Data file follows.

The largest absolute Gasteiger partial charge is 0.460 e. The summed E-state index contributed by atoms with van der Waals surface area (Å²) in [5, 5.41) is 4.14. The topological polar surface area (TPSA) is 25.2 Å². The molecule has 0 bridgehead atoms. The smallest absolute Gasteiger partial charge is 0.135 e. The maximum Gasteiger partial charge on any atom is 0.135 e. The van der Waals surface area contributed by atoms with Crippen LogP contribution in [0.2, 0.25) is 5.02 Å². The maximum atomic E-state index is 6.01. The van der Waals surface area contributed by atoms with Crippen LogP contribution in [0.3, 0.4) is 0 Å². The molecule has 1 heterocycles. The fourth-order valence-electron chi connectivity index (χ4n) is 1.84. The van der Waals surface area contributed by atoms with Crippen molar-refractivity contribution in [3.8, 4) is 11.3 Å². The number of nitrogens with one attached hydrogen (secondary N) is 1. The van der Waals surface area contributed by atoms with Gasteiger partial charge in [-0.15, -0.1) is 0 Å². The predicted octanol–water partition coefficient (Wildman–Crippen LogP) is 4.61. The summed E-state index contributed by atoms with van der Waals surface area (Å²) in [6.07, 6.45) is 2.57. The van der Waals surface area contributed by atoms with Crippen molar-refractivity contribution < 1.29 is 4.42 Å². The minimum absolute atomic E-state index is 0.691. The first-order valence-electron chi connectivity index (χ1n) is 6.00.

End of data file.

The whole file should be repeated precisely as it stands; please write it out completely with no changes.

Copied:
The largest absolute Gasteiger partial charge is 0.460 e. The summed E-state index contributed by atoms with van der Waals surface area (Å²) in [5, 5.41) is 4.14. The topological polar surface area (TPSA) is 25.2 Å². The molecule has 0 bridgehead atoms. The smallest absolute Gasteiger partial charge is 0.135 e. The maximum Gasteiger partial charge on any atom is 0.135 e. The van der Waals surface area contributed by atoms with Crippen LogP contribution in [0.2, 0.25) is 5.02 Å². The maximum atomic E-state index is 6.01. The van der Waals surface area contributed by atoms with Crippen LogP contribution in [0.3, 0.4) is 0 Å². The molecule has 1 heterocycles. The fourth-order valence-electron chi connectivity index (χ4n) is 1.84. The van der Waals surface area contributed by atoms with Crippen molar-refractivity contribution in [3.8, 4) is 11.3 Å². The number of nitrogens with one attached hydrogen (secondary N) is 1. The van der Waals surface area contributed by atoms with Gasteiger partial charge in [-0.15, -0.1) is 0 Å². The predicted octanol–water partition coefficient (Wildman–Crippen LogP) is 4.61. The summed E-state index contributed by atoms with van der Waals surface area (Å²) in [6.07, 6.45) is 2.57. The van der Waals surface area contributed by atoms with Crippen molar-refractivity contribution < 1.29 is 4.42 Å². The minimum absolute atomic E-state index is 0.691. The first-order valence-electron chi connectivity index (χ1n) is 6.00.